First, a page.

Here’s to truth, denying jobs as identities and to the REAL YOU!

Remembering is a Mixed Bag

Six years ago my fiance died. Every year at this time I struggle to understand what I’m supposed to do. How do I best honor and celebrate his life; how do I best live mine; what is the right way to remember him?

LIVE. There are certain answers that are true for all of us. (us being everyone who’s ever lost someone they love) Somewhere along the way (a LONG way down the road) I realized that the way I honor him is by living the best life I can.  That sounds absurdly simple when you read it, but that came after years of making my life about his life, our life, the one we had, the one we were “supposed to have”, and about his death. I also realized that I must do it for me, not for him (that part took some real getting used to). Each of us who has lost someone must live fully and take comfort in knowing that those who have passed have a beautiful front row seat to watch all of our accomplishments, and that they are with us for each of life’s tougher moments.

The inscription reads: "For a Lifetime of Memories - Valentine's Day - 2001"

REMEMBER. Remembering is a much more personal game. Pictures, shrines, memorials, cemeteries….it’s a mixed bag that is certainly not a one size fits all deal. Six years later, I have consolidated my pictures of Mark to one collage and a couple of other framed photos (the albums not included of course). I save looking through his memory box and mine for anniversaries like this one, and what would have been our wedding anniversary (six months apart, nearly to the day, coincidentally).

FIND THE COURAGE TO SPEAK. What I love most, and what brings me the most joy and comfort, are the moments when I can just sit and open up enough space within myself to let him in and talk to him. It is easiest when I head up north to Rochester and I can sit at the cemetery where his body rests. It’s as if there is a gate there that opens up a direct line to him. It’s such a gift. I can only hope that everyone who is dealing with such a loss can at some point find a similar gateway. I don’t usually offer advice on this topic, but if I have any, it is this: find the space within yourself to let them in and the courage to speak. The rewards are endless…for you and your loved one!

This one’s for you Baby….it’ll always be our song!

Tough Love Sans the Love?

There are times in all of our lives when we have to accept and when we have to dole out some tough love. Sometimes we don’t realize when we’ve become stuck in a rut or when we have been running in circles because our attitude sucks and has trapped us. These are times when we need the people we love to step up and give us a good swift kick in the butt so we can get moving in the right direction again. Likewise, we have to do the same for those we love every now and then.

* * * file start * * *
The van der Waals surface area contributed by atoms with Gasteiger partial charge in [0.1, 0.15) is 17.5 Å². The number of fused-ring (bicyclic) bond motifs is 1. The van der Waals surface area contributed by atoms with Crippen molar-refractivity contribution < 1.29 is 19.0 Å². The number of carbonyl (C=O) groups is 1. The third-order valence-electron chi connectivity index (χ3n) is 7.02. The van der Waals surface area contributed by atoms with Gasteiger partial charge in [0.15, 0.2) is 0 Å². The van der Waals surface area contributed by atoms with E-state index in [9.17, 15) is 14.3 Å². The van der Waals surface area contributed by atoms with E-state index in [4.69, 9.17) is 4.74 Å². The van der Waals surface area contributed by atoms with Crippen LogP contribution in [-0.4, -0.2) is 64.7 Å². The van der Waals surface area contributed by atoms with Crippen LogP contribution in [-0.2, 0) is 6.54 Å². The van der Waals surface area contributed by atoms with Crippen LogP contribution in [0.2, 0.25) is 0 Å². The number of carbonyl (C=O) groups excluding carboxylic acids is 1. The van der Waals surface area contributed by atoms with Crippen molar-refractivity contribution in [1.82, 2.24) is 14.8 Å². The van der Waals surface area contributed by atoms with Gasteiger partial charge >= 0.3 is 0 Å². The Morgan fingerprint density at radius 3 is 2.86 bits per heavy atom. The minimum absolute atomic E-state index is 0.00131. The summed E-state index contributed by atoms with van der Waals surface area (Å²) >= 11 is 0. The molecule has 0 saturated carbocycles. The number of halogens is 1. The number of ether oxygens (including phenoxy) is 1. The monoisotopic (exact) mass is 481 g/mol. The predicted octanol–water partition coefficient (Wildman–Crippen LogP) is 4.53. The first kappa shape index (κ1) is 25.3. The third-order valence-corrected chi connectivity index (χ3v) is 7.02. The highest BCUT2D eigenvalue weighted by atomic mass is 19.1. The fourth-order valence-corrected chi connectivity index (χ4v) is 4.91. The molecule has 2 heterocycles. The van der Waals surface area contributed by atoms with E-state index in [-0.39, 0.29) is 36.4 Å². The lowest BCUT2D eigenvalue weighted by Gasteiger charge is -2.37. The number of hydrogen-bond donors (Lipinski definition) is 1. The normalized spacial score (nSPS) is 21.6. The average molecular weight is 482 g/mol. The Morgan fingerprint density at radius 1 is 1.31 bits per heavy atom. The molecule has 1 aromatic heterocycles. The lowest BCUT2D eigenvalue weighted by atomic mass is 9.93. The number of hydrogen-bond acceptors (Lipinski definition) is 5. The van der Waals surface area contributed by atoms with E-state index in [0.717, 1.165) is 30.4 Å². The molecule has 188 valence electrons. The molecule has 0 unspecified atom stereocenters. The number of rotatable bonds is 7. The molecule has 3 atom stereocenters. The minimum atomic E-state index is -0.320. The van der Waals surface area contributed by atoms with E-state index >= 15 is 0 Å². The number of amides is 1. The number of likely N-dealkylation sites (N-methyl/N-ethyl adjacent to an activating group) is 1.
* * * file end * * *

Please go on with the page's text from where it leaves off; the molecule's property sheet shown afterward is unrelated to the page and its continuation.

But when it’s your turn, remember, it’s tough LOVE. It’s meant to be a form of brutal honestynot just brutality. Your goal is to help push your loved one forward gently, not to knock them down with an iron fist. Remember, they are in need of your help because they are already suffering in some way – find a way to be strong and tough without leaving bruises or scars. You can give tough love and still be the soft place to land. Those who are best at it always are.

Thank you and Screw you!

To the kind stranger on the bus, my appearance must have matched how I was feeling the other day when you offered me your seat. It was a long ride and you didn’t have to do that. I want you to know how very grateful I am for your genuine kindness. Thank you.

To my beloved furry friends, you have been by my side during every high and low of this remarkably long journey. You never waver. We celebrate together, we get knocked down together; and get right back up together…we endure together. You embody all that is unconditional. I love each of you so much. Thank you.

To my Coworker, you are just awful. Daily you put on your little show of friendship while undermining me further and further. You betrayed my confidence and revealed sensitive information regarding my medical condition to our boss all in an effort to take my job. How do you live with yourself? Screw you.